Monday, July 30, 2012

What Do You Suck At? Burning Question Series

Because that's not in any way a loaded question for someone with severe depressive tendencies and self-talk so negative it could make a demon weep...

Yes, it's true, my first instinct is to answer with -


Yes, I know that's not true.


I've been thinking a lot lately about Danielle LaPorte's assertion that accepting our weaknesses allows us to move more fully into our strengths. This has echoed through some of my other recent reading about living with ADHD and in Barbara Sher's Refuse to Choose.

Serendipity, you say? What's that word mean again?
So What Do I Suck At?

Routines and schedules. Which totally explains why the school year can be physically draining for me even without the kids around. Anything that requires me to regularly pay attention to a clock sucks out my life force.

Doing what I'm told to do even when (or especially when?) I'm telling myself what to do. I really think my life would be easier if there weren't so many personalities inside my head vying for control.

Follow through. This is something I've talked about before. More than once.

I'm also terrible at not getting lost, keeping track of details, cleaning, being in large groups, being quiet, and doing pretty much anything if I don't get plenty of down time (or sleep).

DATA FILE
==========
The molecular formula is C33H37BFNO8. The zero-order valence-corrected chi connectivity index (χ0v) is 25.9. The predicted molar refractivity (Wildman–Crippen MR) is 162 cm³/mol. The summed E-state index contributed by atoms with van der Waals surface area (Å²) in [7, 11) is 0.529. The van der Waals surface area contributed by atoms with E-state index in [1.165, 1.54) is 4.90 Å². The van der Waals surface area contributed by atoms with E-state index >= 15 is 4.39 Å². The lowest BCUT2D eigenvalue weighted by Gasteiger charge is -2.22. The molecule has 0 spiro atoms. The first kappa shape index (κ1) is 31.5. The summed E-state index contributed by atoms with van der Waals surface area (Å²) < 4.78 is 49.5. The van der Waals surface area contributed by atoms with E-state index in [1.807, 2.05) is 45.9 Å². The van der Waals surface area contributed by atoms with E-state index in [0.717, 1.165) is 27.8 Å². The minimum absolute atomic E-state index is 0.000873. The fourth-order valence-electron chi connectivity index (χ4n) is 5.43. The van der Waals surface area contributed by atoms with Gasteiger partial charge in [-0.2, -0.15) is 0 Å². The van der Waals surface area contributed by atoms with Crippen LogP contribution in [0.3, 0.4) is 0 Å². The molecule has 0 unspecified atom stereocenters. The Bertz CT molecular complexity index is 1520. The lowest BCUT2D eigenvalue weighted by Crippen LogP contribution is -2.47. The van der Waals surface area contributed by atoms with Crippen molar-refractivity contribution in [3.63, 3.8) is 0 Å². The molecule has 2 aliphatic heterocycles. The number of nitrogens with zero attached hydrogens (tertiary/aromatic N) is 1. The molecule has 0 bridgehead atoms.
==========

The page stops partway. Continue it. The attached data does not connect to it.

Now if I can learn to accept these things, be OK with these things, maybe I can find the energy and courage to focus on developing the things I'm really quite good at.

Sunday, July 1, 2012

Learning Optimism Skillz

One of my favorite sites, Brain Pickings, recently posted a review of the self-help classic, Learned Optimism: How to Change Your Mind and Your Life by Dr. Martin Seligman, founder of Positive Psychology (the review is right here). I read Dr. Seligman's Authentic Happiness years ago - I even registered at Seligman's University of Pennsylvania website where you can get access to a ton of awesome (and helpful) questionnaires. But I may need to add this book to my (ever growing) list.

I was especially attracted to the excerpt where Seligman outlines the differences between a Pleasant Life, an Engaged Life, and a Meaningful Life. All I wanted for the longest time was to have a Pleasant Life. Because, you know, like, depression sucks?

But I just realized I've managed to get that Pleasant Life, and I didn't even notice when it happened. Which is all kinds of fan-tab-u-lous. No complacency though, this is a war of creeping changes that can be easy to overlook until they've taken over. Not that I know that from experience.


In fact, things may even be better than that. I suspect I am already swimming in the shallow end of an Engaged Life.

Which is a terrible metaphor given that I am not a very good swimmer.

And I'd actually like to get to the Meaningful Life bit.